What is the purpose of policy in Laravel?

Asked by: tomlance79
Viewed: 258
Answers: 1
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So, I'm trying to wrap my head around policies. Can someone explain them for me? What is is and what it is used for?


Answer by: ChristianKovats

Answered on: 08 Oct 2023 Marked as best by question author

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In Laravel, policies are a way to organize authorization logic related to a specific model or resource. They provide a clear and consistent way to handle authorization checks for various actions that can be performed on a model, such as viewing, creating, updating, or deleting.

Here's a breakdown of the purpose and benefits of using policies in Laravel:

Resource-Specific Authorization: Policies are typically tied to a specific model, making it clear which authorization checks are related to which resource.

Method-Based Checks: Within a policy, you can define methods for different actions, such as view(), create(), update(), and delete(). This provides a clear structure for defining what checks should be made for each action.

Automatic Policy Resolution: Laravel's service container will automatically resolve and instantiate the correct policy for a given model. This means you don't have to manually create or fetch the policy instance.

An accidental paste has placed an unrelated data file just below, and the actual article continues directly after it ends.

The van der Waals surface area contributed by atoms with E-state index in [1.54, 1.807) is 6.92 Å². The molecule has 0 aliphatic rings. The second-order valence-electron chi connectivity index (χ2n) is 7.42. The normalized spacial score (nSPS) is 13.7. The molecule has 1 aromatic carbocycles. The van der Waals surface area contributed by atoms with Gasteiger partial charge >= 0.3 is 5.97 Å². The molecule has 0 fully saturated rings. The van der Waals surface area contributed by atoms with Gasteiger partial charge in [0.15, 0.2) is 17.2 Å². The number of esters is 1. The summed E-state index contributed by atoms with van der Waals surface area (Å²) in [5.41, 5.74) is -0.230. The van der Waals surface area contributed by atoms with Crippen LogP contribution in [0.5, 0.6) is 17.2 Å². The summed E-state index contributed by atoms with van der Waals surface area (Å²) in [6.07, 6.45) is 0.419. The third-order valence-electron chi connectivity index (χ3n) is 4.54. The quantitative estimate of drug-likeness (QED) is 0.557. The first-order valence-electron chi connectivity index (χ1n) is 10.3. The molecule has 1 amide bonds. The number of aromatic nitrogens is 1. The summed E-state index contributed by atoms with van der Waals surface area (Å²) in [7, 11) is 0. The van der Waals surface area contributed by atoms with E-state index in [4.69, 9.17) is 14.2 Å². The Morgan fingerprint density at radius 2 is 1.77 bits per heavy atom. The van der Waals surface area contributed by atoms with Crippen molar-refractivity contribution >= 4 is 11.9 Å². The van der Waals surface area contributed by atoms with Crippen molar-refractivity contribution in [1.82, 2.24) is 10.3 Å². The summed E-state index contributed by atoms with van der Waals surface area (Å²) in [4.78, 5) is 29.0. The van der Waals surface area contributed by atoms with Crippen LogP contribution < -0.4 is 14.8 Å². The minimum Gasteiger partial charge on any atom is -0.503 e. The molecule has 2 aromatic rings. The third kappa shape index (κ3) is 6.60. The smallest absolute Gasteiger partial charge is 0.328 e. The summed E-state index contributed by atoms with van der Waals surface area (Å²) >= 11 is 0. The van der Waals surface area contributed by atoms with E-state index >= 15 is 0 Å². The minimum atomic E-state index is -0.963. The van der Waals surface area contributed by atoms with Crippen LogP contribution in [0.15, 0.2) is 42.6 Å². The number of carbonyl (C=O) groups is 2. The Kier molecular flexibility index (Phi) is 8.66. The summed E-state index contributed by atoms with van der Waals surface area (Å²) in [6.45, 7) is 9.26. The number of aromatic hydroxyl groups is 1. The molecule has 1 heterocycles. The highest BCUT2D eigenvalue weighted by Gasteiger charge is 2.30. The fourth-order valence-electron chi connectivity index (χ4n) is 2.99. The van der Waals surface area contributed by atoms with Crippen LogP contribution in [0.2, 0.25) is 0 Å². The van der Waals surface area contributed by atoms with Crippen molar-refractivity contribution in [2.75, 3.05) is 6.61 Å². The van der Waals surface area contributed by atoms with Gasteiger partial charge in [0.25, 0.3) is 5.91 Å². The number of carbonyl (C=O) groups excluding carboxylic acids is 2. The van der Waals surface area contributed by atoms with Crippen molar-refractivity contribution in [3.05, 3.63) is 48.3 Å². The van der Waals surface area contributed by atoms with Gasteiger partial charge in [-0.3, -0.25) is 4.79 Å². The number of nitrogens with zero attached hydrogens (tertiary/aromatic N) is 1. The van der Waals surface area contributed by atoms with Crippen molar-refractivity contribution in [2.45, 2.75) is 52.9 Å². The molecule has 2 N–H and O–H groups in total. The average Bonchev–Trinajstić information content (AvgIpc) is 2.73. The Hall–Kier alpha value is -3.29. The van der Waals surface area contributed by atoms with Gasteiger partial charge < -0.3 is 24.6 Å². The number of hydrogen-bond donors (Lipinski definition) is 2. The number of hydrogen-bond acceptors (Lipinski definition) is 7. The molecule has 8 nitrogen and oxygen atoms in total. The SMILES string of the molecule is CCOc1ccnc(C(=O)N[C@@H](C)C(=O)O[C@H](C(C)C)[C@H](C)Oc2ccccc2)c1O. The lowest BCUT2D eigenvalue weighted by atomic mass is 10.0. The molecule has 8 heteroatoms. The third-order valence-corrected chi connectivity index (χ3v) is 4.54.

Integration with Controllers: Laravel provides a helpful authorize method on controllers, which you can use to check policies. For example,

$this->authorize('view', $post) 

would check the view method on the policy associated with the $post model.

Policy Filters: You can define before and after filters within a policy. These filters run before or after the policy checks and can be used for global checks, such as granting super-admin users access to everything.

Clear Authorization Responses: If a policy check fails, Laravel will automatically throw an AuthorizationException, which can be caught and handled to provide a clear response to the user.

Integration with Gates: While gates are another way to define authorization logic in Laravel, policies can use gates within their methods, allowing for a combination of both approaches if needed.

Easy Testing: Since policies are plain PHP classes with methods, they can be easily tested to ensure the authorization logic is correct.



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